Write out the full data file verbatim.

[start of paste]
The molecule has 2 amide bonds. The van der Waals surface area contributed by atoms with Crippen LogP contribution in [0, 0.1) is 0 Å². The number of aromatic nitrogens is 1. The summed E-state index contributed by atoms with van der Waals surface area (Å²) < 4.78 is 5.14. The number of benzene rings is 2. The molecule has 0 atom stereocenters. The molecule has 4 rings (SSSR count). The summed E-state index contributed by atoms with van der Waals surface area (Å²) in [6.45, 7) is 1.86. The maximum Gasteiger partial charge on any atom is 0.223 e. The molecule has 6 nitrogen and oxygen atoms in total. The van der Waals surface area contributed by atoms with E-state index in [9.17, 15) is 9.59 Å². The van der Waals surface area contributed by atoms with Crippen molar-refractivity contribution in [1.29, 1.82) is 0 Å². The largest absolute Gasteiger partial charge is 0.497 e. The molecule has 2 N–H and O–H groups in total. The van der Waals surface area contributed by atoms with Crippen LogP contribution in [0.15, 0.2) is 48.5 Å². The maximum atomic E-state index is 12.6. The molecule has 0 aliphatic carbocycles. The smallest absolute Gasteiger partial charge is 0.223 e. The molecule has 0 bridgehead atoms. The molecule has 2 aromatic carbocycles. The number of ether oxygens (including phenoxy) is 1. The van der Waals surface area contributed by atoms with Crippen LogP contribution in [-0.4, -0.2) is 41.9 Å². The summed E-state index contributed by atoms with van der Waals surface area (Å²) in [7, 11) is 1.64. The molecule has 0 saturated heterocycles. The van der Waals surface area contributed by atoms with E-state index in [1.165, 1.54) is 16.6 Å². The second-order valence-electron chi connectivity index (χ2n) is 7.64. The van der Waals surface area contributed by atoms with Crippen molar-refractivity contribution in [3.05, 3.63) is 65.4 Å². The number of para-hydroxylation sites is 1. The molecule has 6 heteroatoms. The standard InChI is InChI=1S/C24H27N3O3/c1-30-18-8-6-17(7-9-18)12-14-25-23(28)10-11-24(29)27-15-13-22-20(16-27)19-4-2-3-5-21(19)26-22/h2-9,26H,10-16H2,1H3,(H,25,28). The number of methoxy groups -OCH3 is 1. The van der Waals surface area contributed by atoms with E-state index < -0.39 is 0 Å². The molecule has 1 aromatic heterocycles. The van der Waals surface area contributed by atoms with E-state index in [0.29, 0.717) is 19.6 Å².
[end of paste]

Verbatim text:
The molecule has 2 amide bonds. The van der Waals surface area contributed by atoms with Crippen LogP contribution in [0, 0.1) is 0 Å². The number of aromatic nitrogens is 1. The summed E-state index contributed by atoms with van der Waals surface area (Å²) < 4.78 is 5.14. The number of benzene rings is 2. The molecule has 0 atom stereocenters. The molecule has 4 rings (SSSR count). The summed E-state index contributed by atoms with van der Waals surface area (Å²) in [6.45, 7) is 1.86. The maximum Gasteiger partial charge on any atom is 0.223 e. The molecule has 6 nitrogen and oxygen atoms in total. The van der Waals surface area contributed by atoms with E-state index in [9.17, 15) is 9.59 Å². The van der Waals surface area contributed by atoms with Crippen molar-refractivity contribution in [1.29, 1.82) is 0 Å². The largest absolute Gasteiger partial charge is 0.497 e. The molecule has 2 N–H and O–H groups in total. The van der Waals surface area contributed by atoms with Crippen LogP contribution in [0.15, 0.2) is 48.5 Å². The maximum atomic E-state index is 12.6. The molecule has 0 aliphatic carbocycles. The smallest absolute Gasteiger partial charge is 0.223 e. The molecule has 0 bridgehead atoms. The molecule has 2 aromatic carbocycles. The number of ether oxygens (including phenoxy) is 1. The van der Waals surface area contributed by atoms with Crippen LogP contribution in [-0.4, -0.2) is 41.9 Å². The summed E-state index contributed by atoms with van der Waals surface area (Å²) in [7, 11) is 1.64. The molecule has 0 saturated heterocycles. The van der Waals surface area contributed by atoms with E-state index in [1.165, 1.54) is 16.6 Å². The second-order valence-electron chi connectivity index (χ2n) is 7.64. The van der Waals surface area contributed by atoms with Crippen molar-refractivity contribution in [3.05, 3.63) is 65.4 Å². The number of para-hydroxylation sites is 1. The molecule has 6 heteroatoms. The standard InChI is InChI=1S/C24H27N3O3/c1-30-18-8-6-17(7-9-18)12-14-25-23(28)10-11-24(29)27-15-13-22-20(16-27)19-4-2-3-5-21(19)26-22/h2-9,26H,10-16H2,1H3,(H,25,28). The number of methoxy groups -OCH3 is 1. The van der Waals surface area contributed by atoms with E-state index < -0.39 is 0 Å². The molecule has 1 aromatic heterocycles. The van der Waals surface area contributed by atoms with E-state index in [0.29, 0.717) is 19.6 Å².